The staff of the Center for Digital Storytelling have worked with thousands in many settings and countries who have found this to be an invaluable means of expression. Adapting these methods to the classroom requires some thought. We have found that the twin constraints of limited class time and limited access to technology are always factors in a classroom setting. Therefore a planning sequence for working with twenty students and a limited number of computers is essential.

We have found that the following sequence of steps works well:

  1. write an initial script
  2. plan an accompanying storyboard
  3. discuss and revise the script
  4. sequence the images in the video editor
  5. add the narrative track
  6. add special effects and transitions
  7. add a soundtrack if time permit

Establishing a sequence of steps to follow offers two central advantages. First, students will maximize instructional and lab time when the tasks are well framed and specific.  The order is designed to tap into the organic process of storytelling as well as to work around some of the quirks found in different digital video tools. In addition, teachers can easily track individual progress using a chart placed on a blackboard or classroom whiteboard.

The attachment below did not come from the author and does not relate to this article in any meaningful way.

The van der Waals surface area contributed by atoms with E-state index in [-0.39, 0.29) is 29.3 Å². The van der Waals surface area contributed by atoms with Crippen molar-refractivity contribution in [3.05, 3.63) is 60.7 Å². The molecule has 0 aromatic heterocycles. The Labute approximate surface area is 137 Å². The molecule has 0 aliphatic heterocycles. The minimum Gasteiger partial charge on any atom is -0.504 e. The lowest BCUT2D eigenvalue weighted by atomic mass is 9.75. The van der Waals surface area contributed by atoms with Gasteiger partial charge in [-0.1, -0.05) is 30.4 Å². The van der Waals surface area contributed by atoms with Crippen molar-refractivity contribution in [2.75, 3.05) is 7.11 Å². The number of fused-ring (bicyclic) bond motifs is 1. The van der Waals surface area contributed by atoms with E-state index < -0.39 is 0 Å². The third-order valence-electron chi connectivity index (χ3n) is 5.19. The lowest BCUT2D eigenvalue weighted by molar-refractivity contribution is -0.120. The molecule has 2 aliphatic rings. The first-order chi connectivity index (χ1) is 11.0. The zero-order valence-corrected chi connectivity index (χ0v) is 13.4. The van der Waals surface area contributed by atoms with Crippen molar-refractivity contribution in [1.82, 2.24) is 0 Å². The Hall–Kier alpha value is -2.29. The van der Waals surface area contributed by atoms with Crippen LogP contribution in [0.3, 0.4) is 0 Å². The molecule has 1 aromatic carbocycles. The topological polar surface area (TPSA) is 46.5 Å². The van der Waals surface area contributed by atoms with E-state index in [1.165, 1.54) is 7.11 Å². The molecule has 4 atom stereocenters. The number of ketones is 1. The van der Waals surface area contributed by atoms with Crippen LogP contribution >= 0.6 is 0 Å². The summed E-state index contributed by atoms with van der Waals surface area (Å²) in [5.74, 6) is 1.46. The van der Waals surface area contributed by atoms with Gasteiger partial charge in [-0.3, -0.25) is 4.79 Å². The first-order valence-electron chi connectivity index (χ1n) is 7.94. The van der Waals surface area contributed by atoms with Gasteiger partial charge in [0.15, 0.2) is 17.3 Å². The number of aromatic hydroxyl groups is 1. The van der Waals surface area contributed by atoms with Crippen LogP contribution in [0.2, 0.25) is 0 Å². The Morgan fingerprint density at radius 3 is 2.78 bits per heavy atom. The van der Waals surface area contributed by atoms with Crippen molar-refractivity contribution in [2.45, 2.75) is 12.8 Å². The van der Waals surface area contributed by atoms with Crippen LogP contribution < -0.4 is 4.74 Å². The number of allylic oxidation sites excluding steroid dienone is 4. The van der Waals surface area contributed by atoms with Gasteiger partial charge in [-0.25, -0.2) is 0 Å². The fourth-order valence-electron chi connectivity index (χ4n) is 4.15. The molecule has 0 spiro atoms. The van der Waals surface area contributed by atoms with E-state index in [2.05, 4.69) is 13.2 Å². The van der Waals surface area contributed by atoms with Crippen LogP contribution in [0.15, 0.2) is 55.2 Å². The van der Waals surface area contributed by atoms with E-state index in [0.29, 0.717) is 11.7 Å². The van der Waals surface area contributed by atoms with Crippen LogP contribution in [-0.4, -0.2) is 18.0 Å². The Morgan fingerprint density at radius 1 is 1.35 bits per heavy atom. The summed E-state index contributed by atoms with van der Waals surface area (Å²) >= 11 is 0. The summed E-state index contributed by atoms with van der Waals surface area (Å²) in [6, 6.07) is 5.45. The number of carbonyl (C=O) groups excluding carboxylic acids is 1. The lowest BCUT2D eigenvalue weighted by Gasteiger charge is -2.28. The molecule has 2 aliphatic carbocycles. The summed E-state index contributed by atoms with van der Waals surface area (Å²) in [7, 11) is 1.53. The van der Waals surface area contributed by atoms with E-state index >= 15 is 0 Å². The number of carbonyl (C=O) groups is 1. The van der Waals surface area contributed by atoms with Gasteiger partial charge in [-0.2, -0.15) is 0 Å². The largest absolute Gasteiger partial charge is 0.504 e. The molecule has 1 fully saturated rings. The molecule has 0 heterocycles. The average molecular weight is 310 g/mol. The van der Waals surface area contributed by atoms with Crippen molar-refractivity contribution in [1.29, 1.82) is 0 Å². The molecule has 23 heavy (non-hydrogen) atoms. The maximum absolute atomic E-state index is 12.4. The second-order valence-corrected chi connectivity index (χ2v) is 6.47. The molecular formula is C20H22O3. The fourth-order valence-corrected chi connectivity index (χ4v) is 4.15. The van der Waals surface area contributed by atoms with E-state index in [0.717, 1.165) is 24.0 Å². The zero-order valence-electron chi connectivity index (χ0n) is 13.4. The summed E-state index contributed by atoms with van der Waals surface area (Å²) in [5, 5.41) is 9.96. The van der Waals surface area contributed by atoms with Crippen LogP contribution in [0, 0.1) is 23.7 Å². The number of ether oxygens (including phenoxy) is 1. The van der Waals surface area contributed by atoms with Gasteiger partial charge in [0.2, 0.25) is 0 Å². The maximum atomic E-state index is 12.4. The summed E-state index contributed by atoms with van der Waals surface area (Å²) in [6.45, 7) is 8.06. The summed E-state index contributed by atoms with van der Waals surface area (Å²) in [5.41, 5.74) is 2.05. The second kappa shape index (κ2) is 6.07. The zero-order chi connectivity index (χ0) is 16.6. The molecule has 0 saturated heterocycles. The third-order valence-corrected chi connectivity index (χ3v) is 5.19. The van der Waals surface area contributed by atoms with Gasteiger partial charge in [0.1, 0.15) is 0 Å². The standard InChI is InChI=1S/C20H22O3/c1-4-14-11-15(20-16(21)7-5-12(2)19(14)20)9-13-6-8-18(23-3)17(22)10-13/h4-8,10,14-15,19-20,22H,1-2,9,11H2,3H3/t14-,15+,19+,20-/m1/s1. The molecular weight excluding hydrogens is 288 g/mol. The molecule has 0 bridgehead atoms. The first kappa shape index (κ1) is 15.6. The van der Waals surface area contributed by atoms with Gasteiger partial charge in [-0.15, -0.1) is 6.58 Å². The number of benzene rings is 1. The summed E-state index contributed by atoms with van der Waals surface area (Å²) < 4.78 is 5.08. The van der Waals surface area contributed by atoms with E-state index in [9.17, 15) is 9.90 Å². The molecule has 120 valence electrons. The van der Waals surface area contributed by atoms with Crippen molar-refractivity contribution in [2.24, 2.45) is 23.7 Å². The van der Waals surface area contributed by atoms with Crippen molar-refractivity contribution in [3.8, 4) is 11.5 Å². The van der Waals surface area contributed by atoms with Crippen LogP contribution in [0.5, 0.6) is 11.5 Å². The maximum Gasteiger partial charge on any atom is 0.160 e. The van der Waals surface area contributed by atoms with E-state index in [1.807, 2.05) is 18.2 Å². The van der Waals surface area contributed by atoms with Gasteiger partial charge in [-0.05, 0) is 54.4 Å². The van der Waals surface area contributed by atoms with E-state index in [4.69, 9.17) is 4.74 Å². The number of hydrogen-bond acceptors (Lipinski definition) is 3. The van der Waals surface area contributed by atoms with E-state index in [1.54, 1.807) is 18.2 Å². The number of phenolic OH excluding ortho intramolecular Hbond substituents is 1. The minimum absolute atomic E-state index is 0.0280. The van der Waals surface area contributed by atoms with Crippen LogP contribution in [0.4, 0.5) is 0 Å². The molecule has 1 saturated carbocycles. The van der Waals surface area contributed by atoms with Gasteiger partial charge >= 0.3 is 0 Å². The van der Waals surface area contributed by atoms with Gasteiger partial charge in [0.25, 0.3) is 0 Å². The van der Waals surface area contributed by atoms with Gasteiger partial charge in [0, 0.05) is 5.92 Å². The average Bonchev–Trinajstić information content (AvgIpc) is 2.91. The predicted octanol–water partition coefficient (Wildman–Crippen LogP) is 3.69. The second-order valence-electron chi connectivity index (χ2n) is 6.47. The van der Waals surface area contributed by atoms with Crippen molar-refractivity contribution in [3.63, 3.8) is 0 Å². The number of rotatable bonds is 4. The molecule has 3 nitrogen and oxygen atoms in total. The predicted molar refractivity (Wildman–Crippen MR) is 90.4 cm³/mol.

Digital storytelling is a particularly appealing use of an emerging technology for several reasons. It can provide a voice to struggling readers and writers who might not otherwise find an authentic means of expression. It places the technology in the hands of the learner, allowing them to control its use within objectives carefully constructed by the teacher.

There are significant logistical issues that are encountered in a school setting, but they are manageable with proper planning. Some of the lessons learned in a variety of settings will be the subject of future columns on this topic.


Lambert, Joe. (2002) Digital Storytelling: Capturing Lives, Creating Community. Berkeley: Digital Diner.


Glen Bull is a professor of Instructional Technology in the Curry School of Education at the University of Virginia and co-director of the Center for Technology & Teacher Education.

Sara Kajder is an assistant professor of literacy education at the University of Louisville. A former middle and high school English teacher, she received the first National Technology Leadership Fellowship in English/Language Arts. She is the author of The Tech Savvy English Classroom and Bringing the Outside In: Visual Ways to Engage the Reluctant Reader.

Digital Storyteller is being developed as an initiative within the Center for Technology & Teacher Education in the Curry School of Education at the University of Virginia.